Antioxidant therapy and Cystic Fibrosis

Antioxidant therapy and Cystic Fibrosis

Cystic Fibrosis is a congenital disease of children and adults which affects the lungs, intestines and pancreas. The disease is known as CF and is an inherited disease that involves the exocrine glands. These glands produce abnormally viscous mucus that causes chronic respiratory and digestive problems. In the past several years medical research has made vast improvements on the treatment modalities to increase the lifespan of people who suffer from cystic fibrosis. (1)

One of the treatment protocols being researched is the use of antioxidants to reduce the effects of CF on the body. In a research study published in 2004 in Current Opinion in Pulmonary Medicine researchers proposed that antioxidants are promising in the development of treatment approaches for individuals with CF. Several antioxidants have been found to have mucolytic and anti-inflammatory properties. Mucolytic agents will dissolve thick mucus and used to help relieve respiratory problems. (2)

Antioxidants such as zinc and Vitamin C may also increase the epithelial chloride secretion which helps to decrease the symptoms which individuals suffer.

Reactive free radical are also known to play an important role in the degeneration of tissue in lung diseases like cystic fibrosis and adult respiratory distress syndrome (ARDS). These free radicals can originate from normal body processes such as metabolism or from sources outside the body, such as smoking, alcohol, ozone or asbestos. Therefore the use of antioxidants to enhance the defense mechanisms in these disorders seems logical and rational. (3,4)

To this end two drugs, N-acetylcysteine (NAC) and ambroxol have been investigated because of their actions in the role of antioxidants and mucuolytic agents. NAC is an effective treatment in other instances and has been theorized to be protective against the side effects of other drugs and will reduce inflammation at the cellular level.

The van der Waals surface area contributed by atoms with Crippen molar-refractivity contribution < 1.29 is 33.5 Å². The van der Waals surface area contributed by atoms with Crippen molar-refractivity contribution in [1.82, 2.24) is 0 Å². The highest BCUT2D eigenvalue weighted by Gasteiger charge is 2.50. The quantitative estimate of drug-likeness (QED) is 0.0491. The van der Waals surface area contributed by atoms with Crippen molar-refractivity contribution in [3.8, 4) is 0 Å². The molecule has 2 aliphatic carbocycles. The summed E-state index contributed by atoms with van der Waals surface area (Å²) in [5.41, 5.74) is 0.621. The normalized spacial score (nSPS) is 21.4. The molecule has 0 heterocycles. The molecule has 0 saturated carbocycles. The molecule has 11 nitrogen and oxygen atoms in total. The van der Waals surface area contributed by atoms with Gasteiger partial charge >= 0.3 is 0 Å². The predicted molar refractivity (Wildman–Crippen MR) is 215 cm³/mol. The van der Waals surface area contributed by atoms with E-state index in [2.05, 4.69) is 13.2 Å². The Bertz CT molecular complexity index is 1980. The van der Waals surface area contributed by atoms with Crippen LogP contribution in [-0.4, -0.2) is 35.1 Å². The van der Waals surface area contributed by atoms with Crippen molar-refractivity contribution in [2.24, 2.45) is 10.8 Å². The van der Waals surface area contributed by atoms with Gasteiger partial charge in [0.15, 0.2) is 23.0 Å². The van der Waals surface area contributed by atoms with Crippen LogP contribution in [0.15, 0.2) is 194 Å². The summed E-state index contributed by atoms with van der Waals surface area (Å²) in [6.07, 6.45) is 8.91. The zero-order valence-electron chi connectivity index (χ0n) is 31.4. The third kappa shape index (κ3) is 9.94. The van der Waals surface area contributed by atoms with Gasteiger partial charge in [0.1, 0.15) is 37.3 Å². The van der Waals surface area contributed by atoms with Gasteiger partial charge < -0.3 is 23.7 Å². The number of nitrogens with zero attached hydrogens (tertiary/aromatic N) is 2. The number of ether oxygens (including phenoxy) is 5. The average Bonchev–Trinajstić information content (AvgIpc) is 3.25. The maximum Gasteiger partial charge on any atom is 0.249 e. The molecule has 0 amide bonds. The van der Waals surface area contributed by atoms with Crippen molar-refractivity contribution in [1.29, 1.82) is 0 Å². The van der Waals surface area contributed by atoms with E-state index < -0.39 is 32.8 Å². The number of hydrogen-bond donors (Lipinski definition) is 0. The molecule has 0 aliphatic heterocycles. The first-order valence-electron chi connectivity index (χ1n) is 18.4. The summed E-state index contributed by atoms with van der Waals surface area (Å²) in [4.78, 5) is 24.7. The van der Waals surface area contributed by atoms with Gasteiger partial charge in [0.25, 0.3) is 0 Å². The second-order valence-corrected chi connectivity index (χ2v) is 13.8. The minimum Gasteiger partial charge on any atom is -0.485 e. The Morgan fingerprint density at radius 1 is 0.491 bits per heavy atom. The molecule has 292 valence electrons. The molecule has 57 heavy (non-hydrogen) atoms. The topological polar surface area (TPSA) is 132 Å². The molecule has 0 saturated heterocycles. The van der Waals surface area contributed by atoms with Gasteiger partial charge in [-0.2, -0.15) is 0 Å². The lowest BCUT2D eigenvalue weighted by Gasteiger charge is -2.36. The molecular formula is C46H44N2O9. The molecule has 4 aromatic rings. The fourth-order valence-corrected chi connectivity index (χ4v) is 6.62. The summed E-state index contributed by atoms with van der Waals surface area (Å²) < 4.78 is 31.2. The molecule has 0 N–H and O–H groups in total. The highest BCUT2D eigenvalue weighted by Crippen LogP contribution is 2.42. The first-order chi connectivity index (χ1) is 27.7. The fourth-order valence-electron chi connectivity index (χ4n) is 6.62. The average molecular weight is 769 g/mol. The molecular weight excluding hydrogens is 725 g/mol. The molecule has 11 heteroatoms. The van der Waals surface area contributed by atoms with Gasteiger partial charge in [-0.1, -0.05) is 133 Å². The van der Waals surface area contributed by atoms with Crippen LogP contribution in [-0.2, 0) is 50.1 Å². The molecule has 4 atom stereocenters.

Another study researchers proposed that acute and chronic pancreatitis may be alleviated by micronutrient antioxidants which can help to fight the heightened free radical activity. Short term and long term studies have been underway to determine the efficacy and efficiency of administration of specific antioxidants in the fight against the symptoms of cystic fibrosis. (5)

Another study found that antioxidant therapy was unsuccessful in the treatment of interstitial disease in rats. CF was one of those diseases tested. There were only two antioxidants tested which were drugs developed in the laboratory setting and not used as whole foods.

Another study demonstrated that antioxidant therapy had positive effects in the treatment of pancreatitis. The antioxidants used were selenium, Beta-carotene, Vitamin C, Vitamin E and Methionine. Each of the products were organic. The results confirmed that with exposure to antioxidants in active treatment phase of pancreatitis, patients experienced amelioration of oxidative stress to the cells without residual effect. (6)

In February 2008 a US patent was applied and granted to provide for methods of enhancing chloride transport in the treatment of cystic fibrosis. This transport is meant to assist in the delivery of antioxidants at the cellular level to fight free radical damage.

At this point there isn’t enough evidence to either support or refute the use of antioxidant therapy in individuals who suffer the effects of cystic fibrosis. The good news is that there is also no evidence that there are negative effects to using antioxidant vitamin and mineral supplements. However, before incorporating anything new into your medical regimen it is important to consult with your health care practitioner and pharmacist to be sure that they will not interfere with the actions of your current medicine or any other underlying medical condition.
(1) Cystic Fibrosis Foundation: About cystic fibrosis
http://www.cff.org/AboutCF/

(2) Current Opinion in Pulmonary medicine: Potential for Antioxidant Therapy for cystic Fibrosis
http://journals.lww.com/co-pulmonarymedicine/Abstract/2004/11000/Potential_for_antioxidant_therapy_of_cystic.14.aspx

(3) Rice University: Antioxidants and Free Radicals
http://www.rice.edu/~jenky/sports/antiox.html

(4) Current Neuropharmacology: Oxidative Stress and Neurodegenerative Diseases: A Review of Upstream and Downstream Antioxidant Therapeutic Options
http://www.ncbi.nlm.nih.gov/pmc/articles/PMC2724665/

(5) Advances in Experimental Medicine and Biology: Rationale for Antioxidant Therapy in Pancreatitis and Cystic Fibrosis
acute and chronic pancreatitis may be alleviated by micronutrient antioxidants

(6) Revista Espanola de Enfermedades Digestivas: Use of Antioxidants to Treat Pain in Chronic Pancreatitis
http://www.ncbi.nlm.nih.gov/pubmed/10985097

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